Spelt (wheat free not gluten free) Sourdough loaf


I made a loaf of sourdough spelt yesterday. I usually have a starter going, but it had been a long time since I baked a loaf of sourdough so I threw it out (it had been in the fridge for a couple of months, unfed) and started over with a new starter. I really don’t eat bread very often and this made a huge loaf, 1/2 of which is already in the freezer wrapped in foil and a zip bag. I never was much of a sandwich person. But I do like some nice cheese with a slice of crusty sourdough bread.
I basically followed Chez Pim’s recipe converting it for spelt.  I am on the search for the perfect loaf of spelt sourdough.

100% spelt sourdough


Here are my alterations (luckily I have a scale!):
510g spelt flour
2 tsp kosher salt (about 10g)
8.5oz (240g) starter (my starter is 1/2 white spelt and 1/2 whole spelt)
9oz (255g) water
1tbsp molasses (I am out of honey and wanted a darker browning on the crust)

100% spelt sourdough

I let it rise for 7 hours as 12 is too long for spelt. The rise time needs to be shorter and the knead time needs to be less than 1/2 too. I then placed my dough in a small colander (not having a banneton – yet) with a well floured towel in it. Next time I need to use 2 times more flour on the towel. The banneton is to help the dough hold it’s shape while rising. Spelt dough seems to go a bit flatter than wheat, so I am willing to try anything for a nice tall loaf. This one is about 3 inches high. Once in my converted banneton, I let it rise again for only 1.5 hours and then dumped the colander and towel directly onto my baking stone. As you can guess from my need to add more flour stated above, some of the dough stuck to the towel. I had to twist the towel to get the dough to separate, but it resulted in a nice little button on the top. I had a cast iron pan on the rack below that had been heating up and threw in about 6 large ice cubes to help create a steamy oven and form a crust.  The dough immediately spread out on the baking stone and created it’s own shape.  Oh well, perhaps a bit more spelt flour in the dough next time. Spelt is really water soluble and you have to either add 1/4 more spelt or 10-15% less water. Adding more spelt is easier math for me!
I think the molasses worked nicely and gave the loaf a great color and a bit of flavor, not at all any sweetness.

100% spelt sourdough

100% spelt sourdough

I will definitely use this recipe again, tweaking it again. More flour, 1/2 a batch, use 1/2 whole spelt, honey, or try sorghum or rice malt to boost the loaf and add color. I buy my spelt 25 lbs at a time from Vita Spelt, via my local food co-op. Lucky for me, their office is about 6 miles from my house and so it the co-op.

spelt sourdough with boursin cheese

100% spelt sourdough

Starters are our friends! Oh, I forgot to mention that this was/is a great loaf of bread, nice and tangy, moist and not too dense. My starter was only a week old. They just get better with time, as long as you keep feeding them. I used some of the bread to make some croutons and put them on the French Onion soup I made for lunch.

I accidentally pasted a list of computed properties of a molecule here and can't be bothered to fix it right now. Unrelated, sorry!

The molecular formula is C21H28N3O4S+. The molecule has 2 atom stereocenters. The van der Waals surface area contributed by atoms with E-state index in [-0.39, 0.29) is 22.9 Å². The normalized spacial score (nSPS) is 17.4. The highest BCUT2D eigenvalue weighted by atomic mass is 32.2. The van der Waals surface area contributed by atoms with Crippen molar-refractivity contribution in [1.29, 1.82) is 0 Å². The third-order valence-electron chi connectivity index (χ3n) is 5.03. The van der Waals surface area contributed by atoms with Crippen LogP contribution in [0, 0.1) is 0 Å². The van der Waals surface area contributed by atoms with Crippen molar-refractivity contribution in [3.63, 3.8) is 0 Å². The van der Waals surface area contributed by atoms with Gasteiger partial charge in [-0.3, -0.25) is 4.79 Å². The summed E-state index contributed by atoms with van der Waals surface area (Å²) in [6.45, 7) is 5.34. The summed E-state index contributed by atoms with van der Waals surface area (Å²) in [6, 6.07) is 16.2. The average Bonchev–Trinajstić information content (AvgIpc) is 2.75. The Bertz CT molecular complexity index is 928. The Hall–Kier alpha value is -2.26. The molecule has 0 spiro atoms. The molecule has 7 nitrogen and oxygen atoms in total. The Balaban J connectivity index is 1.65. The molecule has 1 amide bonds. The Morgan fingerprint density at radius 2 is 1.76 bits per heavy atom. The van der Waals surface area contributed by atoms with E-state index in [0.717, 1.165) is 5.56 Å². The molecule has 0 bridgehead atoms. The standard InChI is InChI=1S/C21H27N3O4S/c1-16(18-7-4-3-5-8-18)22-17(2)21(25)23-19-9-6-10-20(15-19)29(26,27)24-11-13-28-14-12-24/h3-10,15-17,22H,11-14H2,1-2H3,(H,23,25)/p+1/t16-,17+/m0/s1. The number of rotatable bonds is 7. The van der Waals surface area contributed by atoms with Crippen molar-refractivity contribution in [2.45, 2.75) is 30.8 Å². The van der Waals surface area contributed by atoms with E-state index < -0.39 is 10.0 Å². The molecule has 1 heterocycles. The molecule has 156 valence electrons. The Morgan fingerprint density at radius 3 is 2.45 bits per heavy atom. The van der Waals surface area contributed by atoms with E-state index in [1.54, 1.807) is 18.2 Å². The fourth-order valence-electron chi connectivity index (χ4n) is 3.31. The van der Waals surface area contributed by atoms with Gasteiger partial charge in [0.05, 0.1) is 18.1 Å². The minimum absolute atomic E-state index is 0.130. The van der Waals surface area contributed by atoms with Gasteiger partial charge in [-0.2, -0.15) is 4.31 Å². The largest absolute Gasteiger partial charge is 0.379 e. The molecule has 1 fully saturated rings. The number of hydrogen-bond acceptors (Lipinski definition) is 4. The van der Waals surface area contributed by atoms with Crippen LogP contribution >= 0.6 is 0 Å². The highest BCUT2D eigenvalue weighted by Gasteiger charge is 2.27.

i’m out

4 thoughts on “Spelt (wheat free not gluten free) Sourdough loaf

  1. Ginger, were you ever able to create JUST a homemade sourdough starter from sorghum flour and distilled water?? I am trying this without much luck… wondered if you had any!

  2. Hi Carrie!
    I am pretty sure I have done an all sorghum starter. It’s been a while since I have done any bread baking as my oven heats the kitchen up a lot. I did add yeast to get my going and it had a nice tang. If it isn’t working with just sorghum and water, I would add some yeast as I am not sure sorghum has the same properties as wheat to gather the natural yeast in the air. I think you could get one going with oat flour too. I grind the oats up myself in the spice mill.
    Let me know how it works. The bread never tasted super sourdoughy, so maybe I needed a higher percentage of starter in the bread.

    Ginger

  3. I tried this out yesterday. Was your starter very wet? I had a very stiff starter… the base was rye and I fed it with spelt. I halved the recipe (120 g starter), and I used 125 ml water and I think around 4 cups whole spelt and 1 cup white spelt, no sweetener, but I had a really hard time working all that flour in. This was more of a standard boule-size loaf, and I had a decent height (still not like wheat bread, but maybe 4-5 inches)… I was really happy with the results! Thanks for posting this!

  4. Wow, it has been a while since I made a loaf of spelt sourdough. My starter was thicker than pancake dough – a pretty stiff pancake batter I would say. I had to spoon it versus pour it. You inspired me to make a loaf of sourdough today! Thanks for the reminder. I am glad yours turned out. Spelt works great for bagels too.
    Are you allergic to wheat or gluten intolerant but can eat spelt? I have celiac, but spelt doesn’t bother me. I added your blog to my google reader feed. Thanks for stopping by!

    Ginger

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